Wednesday, November 28, 2012

Muscle memory instead of a password? Maybe not for klutzes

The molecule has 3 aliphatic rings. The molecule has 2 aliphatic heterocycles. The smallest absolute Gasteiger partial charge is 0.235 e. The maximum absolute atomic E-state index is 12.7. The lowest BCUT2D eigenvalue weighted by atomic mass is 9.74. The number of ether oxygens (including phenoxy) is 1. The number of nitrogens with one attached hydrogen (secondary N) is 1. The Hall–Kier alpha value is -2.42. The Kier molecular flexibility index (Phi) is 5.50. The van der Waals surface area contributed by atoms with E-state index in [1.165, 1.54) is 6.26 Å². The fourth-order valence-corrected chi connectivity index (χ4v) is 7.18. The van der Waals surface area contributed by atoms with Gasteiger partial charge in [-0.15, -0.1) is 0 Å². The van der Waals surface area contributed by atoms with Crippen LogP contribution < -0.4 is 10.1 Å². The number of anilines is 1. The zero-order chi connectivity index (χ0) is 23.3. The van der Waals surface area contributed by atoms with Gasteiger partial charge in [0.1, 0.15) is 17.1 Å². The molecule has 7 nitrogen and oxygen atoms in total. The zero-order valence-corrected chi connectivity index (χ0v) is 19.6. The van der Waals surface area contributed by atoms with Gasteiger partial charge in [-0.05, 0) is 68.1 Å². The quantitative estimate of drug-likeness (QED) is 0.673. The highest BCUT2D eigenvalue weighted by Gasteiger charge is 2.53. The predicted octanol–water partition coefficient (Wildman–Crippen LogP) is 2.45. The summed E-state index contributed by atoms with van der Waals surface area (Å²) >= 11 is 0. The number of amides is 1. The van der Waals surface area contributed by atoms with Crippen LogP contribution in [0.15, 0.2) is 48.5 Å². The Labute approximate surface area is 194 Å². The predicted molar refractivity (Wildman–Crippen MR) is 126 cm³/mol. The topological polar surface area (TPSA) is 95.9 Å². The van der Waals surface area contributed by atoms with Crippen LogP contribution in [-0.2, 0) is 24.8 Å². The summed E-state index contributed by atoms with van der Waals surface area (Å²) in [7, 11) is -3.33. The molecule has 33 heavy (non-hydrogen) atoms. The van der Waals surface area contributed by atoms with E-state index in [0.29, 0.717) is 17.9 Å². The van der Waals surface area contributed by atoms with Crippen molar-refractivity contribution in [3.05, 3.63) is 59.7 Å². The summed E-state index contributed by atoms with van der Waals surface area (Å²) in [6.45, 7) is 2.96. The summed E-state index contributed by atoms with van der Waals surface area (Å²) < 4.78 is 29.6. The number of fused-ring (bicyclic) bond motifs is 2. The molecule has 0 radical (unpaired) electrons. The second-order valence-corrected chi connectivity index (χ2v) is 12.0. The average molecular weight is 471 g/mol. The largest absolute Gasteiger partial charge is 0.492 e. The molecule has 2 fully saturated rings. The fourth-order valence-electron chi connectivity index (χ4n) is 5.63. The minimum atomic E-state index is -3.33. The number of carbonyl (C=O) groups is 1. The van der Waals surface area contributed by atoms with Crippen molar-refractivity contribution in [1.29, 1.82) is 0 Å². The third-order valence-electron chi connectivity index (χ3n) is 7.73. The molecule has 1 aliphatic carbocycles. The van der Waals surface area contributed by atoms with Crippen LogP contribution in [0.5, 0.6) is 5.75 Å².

Some day we may use muscle memory to memorize a password without even knowing what the password is, says Scientific American. To a lesser degree, we already do that in daily life, when we enter an often-used password. If we are asked to write it down, we might not necessarily remember the exact sequence of symbols. I've known people -- for example, software developers who shared a username and password to the same computer -- that could not tell a new developer the password even when they needed to, because they only stored it in their muscle memory. They could type it in, but not spell it out. Trying to write it down, they would get confused. The (still highly experimental) technique described in this article takes it a few steps further: the password consists of actions you perform in a game. I suppose it could work as long as you use it often, and if you are not a klutz like me. I don't think I could reproduce all the correct key presses every time even if I played a game often. (I am assuming here that in the game they describe, there is only one way to hit the falling dots correctly. If the game was more like Tetris, where there's more than one way to maneuver the falling bricks successfully, this technique would be meaningless.) Still, if I haven't played the game for a week, my skills would have atrophied, so there's no way I would hit the dots correctly at first. Or by the second or third attempt. But most systems worth their salt lock you out after the first three unsuccessful login attempts. So it's interesting how would such a system distinguish between an impostor, and a legitimate user whose skills have atrophied.

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